We continue to monitor the fallout and repercussions from the Silicon Valley Bank (SVB) situation closely. Our dedicated team has years of experience navigating many similarly volatile market environments, and our portfolios have performed well during the current period of increased stress. Like any market event, this too shall eventually pass.
For perspective, the market is still positive on the year, with the S&P 500 up over +2% and the broad bond market (as measured by the Bloomberg Aggregate Bond Index) up over +3%. Despite the recent increase in volatility, the market as a whole has held up relatively well, with weakness largely isolated to the banking sector.
Now a week removed from SVB’s failure and the appointment of the Federal Deposit Insurance Corporation (FDIC) as receiver, uncertainty is still elevated. Following SVB’s collapse, trouble soon spread to regional banks. At the very heart of the issue is deposit holder confidence. Heightened scrutiny has been placed on banks with higher percentages of deposits falling above the FDIC guarantee threshold of $250,000; deposits falling below the $250,000 limit are considered “stickier” and less likely to leave. First Republic (ticker FRC) was highlighted as having a smaller percentage of deposits under the $250,000 limit and has come under particular pressure, leading to a consortium of 11 major banks providing $30 billion of uninsured deposits to the firm. This helped buoy markets on Thursday, with bank stocks broadly appreciating after the announcement, though FRC experienced renewed selling on Friday.
Elsewhere, Credit Suisse (CS) came under pricing pressure after it found “material weaknesses” in its reporting and control processes and its largest shareholder, the Saudi National Bank, said it could not provide additional financial support. This development certainly didn’t help the narrative surrounding the banking industry, though sentiment improved after CS was able to access up to 50 billion Swiss francs via a credit line with the Swiss National Bank, and also offered to repurchase debt.
Steps Aimed at Supporting Deposit Holder Confidence
While SVB is not considered a systemically important bank and the issues that led to its downfall were unique, it has nonetheless shaken confidence in the financial industry. Regulators aimed to address this issue head on with the steps they took this past weekend. Last Sunday’s joint announcement by the Federal Reserve, FDIC and Treasury was directly aimed at improving deposit holder confidence, particularly those deposits held at smaller regional banks. To this end, two announcements were made.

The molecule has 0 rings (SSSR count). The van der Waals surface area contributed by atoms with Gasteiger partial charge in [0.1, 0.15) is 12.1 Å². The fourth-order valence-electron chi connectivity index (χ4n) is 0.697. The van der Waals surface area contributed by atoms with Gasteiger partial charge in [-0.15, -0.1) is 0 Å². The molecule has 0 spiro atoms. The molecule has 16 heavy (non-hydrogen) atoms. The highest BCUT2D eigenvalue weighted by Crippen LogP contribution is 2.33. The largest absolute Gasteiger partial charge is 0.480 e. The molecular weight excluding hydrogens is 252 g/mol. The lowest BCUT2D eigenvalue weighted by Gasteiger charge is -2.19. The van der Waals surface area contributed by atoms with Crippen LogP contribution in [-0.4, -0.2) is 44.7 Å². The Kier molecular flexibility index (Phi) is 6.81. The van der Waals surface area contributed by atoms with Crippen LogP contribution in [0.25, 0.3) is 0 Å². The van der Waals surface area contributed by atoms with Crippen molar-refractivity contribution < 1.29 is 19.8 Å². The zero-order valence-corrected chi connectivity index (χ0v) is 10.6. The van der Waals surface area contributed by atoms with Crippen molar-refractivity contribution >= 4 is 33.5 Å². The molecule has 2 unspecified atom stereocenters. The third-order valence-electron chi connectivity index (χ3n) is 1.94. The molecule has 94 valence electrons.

First, all deposits held at SVB and Signature Bank were guaranteed, not just those under the $250,000 FDIC limit (deposit holders at both banks have had full access and have been free to withdraw funds all week). In announcing this, regulators have implicitly provided protection for all deposits at any bank in the country; it would be inconsistent to provide a full guarantee only to SVB and Signature Bank’s deposit holders but not provide that same guarantee on deposits held at other banks.
Second, the Fed announced it would provide near unlimited liquidity to the banking sector by way of a new Bank Term Funding Program (BTFP). The program enables banks to borrow money directly from the Fed for up to one year by pledging assets held on their balance sheets (high quality securities like Treasuries and Agency securities). It’s likely this program could be extended if need be.
During the 2008 banking crisis, though late to the game, Congress granted much more power to the FDIC, Fed and Treasury in bail out legislation to backstop banks. We are seeing those powers in action today, which in hindsight, if available back in 2008 may have curtailed the unwinding of the system with quicker action to isolate the problems before they spread.